A recently completed study of water supplies on Pennsylvania dairy farms found that about a quarter of those tested had at least one water-quality issue. The average milk production for these farms was about 10 percent lower than farms with good water quality.
Dairy farms rely on good quality water to ensure maximum milk production and herd health, according to study author Bryan Swistock, extension water resources specialist at Penn State University.
More than 240 dairy farms in Pennsylvania participated in a study last year in which they received water test kits and sampled their water. One hundred and seventy four water samples from 41 counties were returned to the Agricultural Analytical Services Laboratory at Penn State.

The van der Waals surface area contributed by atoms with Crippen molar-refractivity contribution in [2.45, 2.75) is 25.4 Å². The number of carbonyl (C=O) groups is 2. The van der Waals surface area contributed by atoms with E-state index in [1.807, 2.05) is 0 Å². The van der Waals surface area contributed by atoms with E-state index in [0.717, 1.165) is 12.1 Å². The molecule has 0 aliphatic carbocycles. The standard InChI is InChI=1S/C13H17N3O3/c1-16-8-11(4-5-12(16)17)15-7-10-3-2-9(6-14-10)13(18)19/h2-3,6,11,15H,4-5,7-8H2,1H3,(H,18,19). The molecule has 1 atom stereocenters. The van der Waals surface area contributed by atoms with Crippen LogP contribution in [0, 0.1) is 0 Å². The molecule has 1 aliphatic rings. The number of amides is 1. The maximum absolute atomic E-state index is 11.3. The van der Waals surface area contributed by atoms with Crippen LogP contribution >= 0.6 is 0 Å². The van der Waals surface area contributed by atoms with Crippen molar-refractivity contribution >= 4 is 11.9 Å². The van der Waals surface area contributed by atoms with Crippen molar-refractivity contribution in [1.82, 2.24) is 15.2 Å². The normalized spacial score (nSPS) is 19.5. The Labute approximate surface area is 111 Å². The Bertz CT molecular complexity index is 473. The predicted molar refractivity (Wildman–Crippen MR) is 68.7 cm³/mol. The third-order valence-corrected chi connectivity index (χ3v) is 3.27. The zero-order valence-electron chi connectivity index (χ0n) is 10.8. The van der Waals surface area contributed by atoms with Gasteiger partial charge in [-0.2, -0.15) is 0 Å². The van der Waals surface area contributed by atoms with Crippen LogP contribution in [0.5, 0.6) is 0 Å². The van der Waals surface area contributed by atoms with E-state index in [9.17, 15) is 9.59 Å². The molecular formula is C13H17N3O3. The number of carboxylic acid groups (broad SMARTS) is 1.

“Overall, 45 of the water supplies, or 26 percent, had at least one waterquality issue,” Swistock said. “Average milk production for these 45 farms was 56 pounds per cow per day, compared to 62 pounds on the 129 farms with good water quality.”
“Penn State Extension encourages farmers with water-quality issues to install water meters to evaluate the herd’s water-consumption level,” Swistock said. “We also recommend providing alternative sources of water to a subset of the herd to collect more evidence of the potential effect of these water quality problems on performance.”